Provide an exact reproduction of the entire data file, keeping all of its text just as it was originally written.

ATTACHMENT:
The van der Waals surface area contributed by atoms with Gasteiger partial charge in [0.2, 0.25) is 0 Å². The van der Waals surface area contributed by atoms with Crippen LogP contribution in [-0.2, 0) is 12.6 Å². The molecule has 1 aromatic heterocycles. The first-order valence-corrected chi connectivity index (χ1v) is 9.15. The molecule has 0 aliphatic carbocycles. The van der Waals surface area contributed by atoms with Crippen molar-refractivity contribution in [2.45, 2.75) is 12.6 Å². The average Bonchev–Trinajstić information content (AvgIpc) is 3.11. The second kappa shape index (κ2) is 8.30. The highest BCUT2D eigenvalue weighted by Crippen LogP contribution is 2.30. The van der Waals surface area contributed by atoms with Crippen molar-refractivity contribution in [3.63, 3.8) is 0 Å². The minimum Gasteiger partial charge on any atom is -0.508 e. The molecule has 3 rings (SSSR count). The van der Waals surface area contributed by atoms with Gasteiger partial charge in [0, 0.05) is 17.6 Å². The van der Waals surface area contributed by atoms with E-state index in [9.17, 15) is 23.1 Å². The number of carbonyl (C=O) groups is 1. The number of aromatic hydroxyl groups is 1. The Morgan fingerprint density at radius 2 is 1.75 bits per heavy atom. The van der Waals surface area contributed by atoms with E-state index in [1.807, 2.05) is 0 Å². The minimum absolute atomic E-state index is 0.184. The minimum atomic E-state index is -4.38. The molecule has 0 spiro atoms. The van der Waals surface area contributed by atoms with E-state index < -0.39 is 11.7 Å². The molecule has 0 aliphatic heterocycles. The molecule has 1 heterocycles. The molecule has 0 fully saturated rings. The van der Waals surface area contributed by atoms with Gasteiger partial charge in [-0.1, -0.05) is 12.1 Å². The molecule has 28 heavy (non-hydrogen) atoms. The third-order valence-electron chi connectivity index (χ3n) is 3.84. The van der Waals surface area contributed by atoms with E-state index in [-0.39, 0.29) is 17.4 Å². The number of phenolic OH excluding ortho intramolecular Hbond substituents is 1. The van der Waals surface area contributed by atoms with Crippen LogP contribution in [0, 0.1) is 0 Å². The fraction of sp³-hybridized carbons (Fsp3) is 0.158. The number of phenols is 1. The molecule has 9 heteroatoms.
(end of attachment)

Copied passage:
The van der Waals surface area contributed by atoms with Gasteiger partial charge in [0.2, 0.25) is 0 Å². The van der Waals surface area contributed by atoms with Crippen LogP contribution in [-0.2, 0) is 12.6 Å². The molecule has 1 aromatic heterocycles. The first-order valence-corrected chi connectivity index (χ1v) is 9.15. The molecule has 0 aliphatic carbocycles. The van der Waals surface area contributed by atoms with Crippen molar-refractivity contribution in [2.45, 2.75) is 12.6 Å². The average Bonchev–Trinajstić information content (AvgIpc) is 3.11. The second kappa shape index (κ2) is 8.30. The highest BCUT2D eigenvalue weighted by Crippen LogP contribution is 2.30. The van der Waals surface area contributed by atoms with Crippen molar-refractivity contribution in [3.63, 3.8) is 0 Å². The minimum Gasteiger partial charge on any atom is -0.508 e. The molecule has 3 rings (SSSR count). The van der Waals surface area contributed by atoms with Gasteiger partial charge in [0, 0.05) is 17.6 Å². The van der Waals surface area contributed by atoms with E-state index in [9.17, 15) is 23.1 Å². The number of carbonyl (C=O) groups is 1. The number of aromatic hydroxyl groups is 1. The Morgan fingerprint density at radius 2 is 1.75 bits per heavy atom. The van der Waals surface area contributed by atoms with E-state index in [1.807, 2.05) is 0 Å². The minimum absolute atomic E-state index is 0.184. The minimum atomic E-state index is -4.38. The molecule has 0 spiro atoms. The van der Waals surface area contributed by atoms with E-state index < -0.39 is 11.7 Å². The molecule has 0 aliphatic heterocycles. The molecule has 1 heterocycles. The molecule has 0 fully saturated rings. The van der Waals surface area contributed by atoms with Gasteiger partial charge in [-0.1, -0.05) is 12.1 Å². The molecule has 28 heavy (non-hydrogen) atoms. The third-order valence-electron chi connectivity index (χ3n) is 3.84. The van der Waals surface area contributed by atoms with E-state index in [-0.39, 0.29) is 17.4 Å². The number of phenolic OH excluding ortho intramolecular Hbond substituents is 1. The van der Waals surface area contributed by atoms with Crippen LogP contribution in [0, 0.1) is 0 Å². The fraction of sp³-hybridized carbons (Fsp3) is 0.158. The number of phenols is 1. The molecule has 9 heteroatoms.